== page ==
Although Noël Coward’s operetta Bitter Sweet followed the more modern-sounding Showboat by two years, 1929 was still an era of melodramatic passion played out against frothy tunes, with Rudolph Friml and Sigmund Romberg, among others, still cranking them out.
But Coward’s piece occupies a special place. It’s a tribute to the era in which the young playwright-composer developed his theatrical sensibility, and the trademark Coward wit shines through the creaky layers of melodrama.
They playwright already had made big successes with The Vortex and Hay Fever, and had written songs for revues, but this was his first musical book show. Fittingly—given the Victorian-era feel of the piece—it is set but briefly in 1929 before flashing back to 1875.
Here’s where the Bard production made the first of several departures. London-based director Michael Gieleta moved up the setting to open in 1969 before heading to 1920, a decision that can’t really have saved much on costumes and muddied the social mores informing the piece.
The climactic end-of-act-two moment is sparked by a military captain’s desire for Sari, who unwillingly works in a club as professional dancing partner while her husband, Carl, leads the band. In the original, Captain Lutte, whom we assume is an officer in the Austro-Hungarian army, aggressively lip-kisses the women, which is enough to spark a duel. The new post-war setting inspired Gieleta to let Lutte get far more carnal, picking the poor actress up by her ass before practically rolling on top of her.
This is Coward, not Cabaret. The unneeded time change also orphaned Coward’s clever parody of the 1890s hit “Tarara Boom-De-Ay,” which only makes sense when the scene remains in 1895, and 1969 presents a less acute social-class gulf than what was manifest 40 years earlier.
Joshua Jeremiah, as Captain Lutte, put appropriate gusto in “Tokay,” the big drinking song celebrating a Hungarian wine, while Miller’s act three version of “Zigeuner” celebrated a memory of Hungarian gypsy music—both appropriate to the politics of the show’s original time frame, again underscoring the need to understand the history behind a piece before messing with it.
There’s little chance we’ll see this piece elsewhere, however, and Bard’s Summerscape program is once again to be lauded for at least putting a very good semblance of it onstage. It’s a big show that would benefit from a big cast and orchestra, but, as with so many modern revivals, exigencies of budget and space prevail.
Adrian W. Jones’s set is high-walled and spare with oversized French windows that give way, in the second act, to a cabaret stage. Dancing—especially waltzing—is key to the look of this piece, and this left a good amount of space for Christopher Caines’s fine choreography.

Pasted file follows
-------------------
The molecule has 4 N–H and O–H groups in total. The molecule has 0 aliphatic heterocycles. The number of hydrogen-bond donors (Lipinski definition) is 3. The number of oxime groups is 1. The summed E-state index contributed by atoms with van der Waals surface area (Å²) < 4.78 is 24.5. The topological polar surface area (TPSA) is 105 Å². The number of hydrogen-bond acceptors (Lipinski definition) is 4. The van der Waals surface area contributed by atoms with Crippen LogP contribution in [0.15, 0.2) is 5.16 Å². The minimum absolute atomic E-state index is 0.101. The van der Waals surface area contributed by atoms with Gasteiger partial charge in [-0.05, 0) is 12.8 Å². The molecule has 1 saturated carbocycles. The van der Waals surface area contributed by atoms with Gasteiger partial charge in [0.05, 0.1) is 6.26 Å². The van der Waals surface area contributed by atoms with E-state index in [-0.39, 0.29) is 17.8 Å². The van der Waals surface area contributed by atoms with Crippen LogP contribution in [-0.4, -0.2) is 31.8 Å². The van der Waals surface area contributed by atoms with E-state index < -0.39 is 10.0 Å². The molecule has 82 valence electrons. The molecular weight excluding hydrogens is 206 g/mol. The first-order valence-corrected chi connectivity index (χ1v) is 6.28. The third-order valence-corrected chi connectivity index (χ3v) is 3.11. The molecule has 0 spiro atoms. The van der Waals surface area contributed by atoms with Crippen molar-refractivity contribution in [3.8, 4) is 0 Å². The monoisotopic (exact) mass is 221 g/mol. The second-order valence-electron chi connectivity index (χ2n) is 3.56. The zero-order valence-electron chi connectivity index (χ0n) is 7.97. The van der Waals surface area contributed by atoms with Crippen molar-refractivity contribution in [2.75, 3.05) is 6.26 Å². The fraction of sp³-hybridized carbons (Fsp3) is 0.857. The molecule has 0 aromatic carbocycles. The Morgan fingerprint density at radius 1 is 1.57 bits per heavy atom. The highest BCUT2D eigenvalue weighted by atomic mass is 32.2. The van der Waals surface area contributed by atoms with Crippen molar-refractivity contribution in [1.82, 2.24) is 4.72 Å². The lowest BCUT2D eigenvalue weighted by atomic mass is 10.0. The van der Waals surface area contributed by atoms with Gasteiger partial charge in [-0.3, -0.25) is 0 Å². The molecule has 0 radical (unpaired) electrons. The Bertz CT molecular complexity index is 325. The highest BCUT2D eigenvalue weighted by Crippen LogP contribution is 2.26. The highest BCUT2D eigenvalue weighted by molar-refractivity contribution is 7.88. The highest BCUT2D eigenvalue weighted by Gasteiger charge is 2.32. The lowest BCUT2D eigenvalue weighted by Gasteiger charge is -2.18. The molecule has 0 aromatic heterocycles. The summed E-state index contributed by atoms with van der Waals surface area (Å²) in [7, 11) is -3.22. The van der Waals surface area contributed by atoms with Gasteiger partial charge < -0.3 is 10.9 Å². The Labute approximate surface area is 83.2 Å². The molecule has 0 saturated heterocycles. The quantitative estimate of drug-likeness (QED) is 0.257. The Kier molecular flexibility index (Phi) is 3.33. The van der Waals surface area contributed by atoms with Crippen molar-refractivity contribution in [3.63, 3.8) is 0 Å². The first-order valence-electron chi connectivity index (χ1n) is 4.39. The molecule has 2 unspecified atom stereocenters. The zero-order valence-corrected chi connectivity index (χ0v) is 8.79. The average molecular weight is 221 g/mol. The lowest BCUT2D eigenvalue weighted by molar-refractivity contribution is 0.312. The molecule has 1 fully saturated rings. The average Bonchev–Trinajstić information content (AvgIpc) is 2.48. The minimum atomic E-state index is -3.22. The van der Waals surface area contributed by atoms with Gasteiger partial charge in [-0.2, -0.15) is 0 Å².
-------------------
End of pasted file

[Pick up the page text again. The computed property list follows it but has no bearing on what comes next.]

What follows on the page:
The big hit of the show, in which tunefulness triumphs over a semi-sappy lyric, is “I’ll See You Again,” a duet by Sari (Sarah Miller) and Carl (William Ferguson). Their voices were perfect for this material: operatically trained but sensitive to the nuances of the text. They were a bit mismatched as the couple, however, as they didn’t characterize the class difference between them. But it was easy to revel in their subsequent duets of “Evermore and a Day” and the once-popular “Little Café.”
As the older version of Sari, Sian Phillips brought terrific dignity to the part, oozing with upper-class confidence. She can snap off a Coward line with the best of them (“Your future husband is in there, practically weeping into the cold asparagus”). She has a surprisingly low-pitched voice that she used to good effect in a specially-inserted refrain of another song hit, “Zigeuner.”
The showstopper number was “If Love Were All,” brilliantly sung by Amanda Squittieri as Manon, a character who describes herself as a diseuse but certainly knows her way around a song, headlining as she does in the Viennese café. And just as Coward could channel the waltz style of Richard Strauss in this piece, so do could he provide a pastiche of a naughty French music-hall song in “Bonne Nuit, Merci!,” also well sung by Squittieri.
The score abounds with charming ensemble pieces, such as the act one finale (“Eeny Meeny Miny Mo”) for a women’s quartet, the act two opening number for a quartet of waiters with a trio of women (“Life in the Morning Isn’t Too Bright”) and, most notably, the daring-for-its-time Oscar Wilde tribute “We All Wore a Green Carnation,” handsomely danced and sung by the male quartet.
And all were brilliantly accompanied by an eleven-piece ensemble playing new orchestrations by Jack Parton and splendidly conducted by James Bagwell.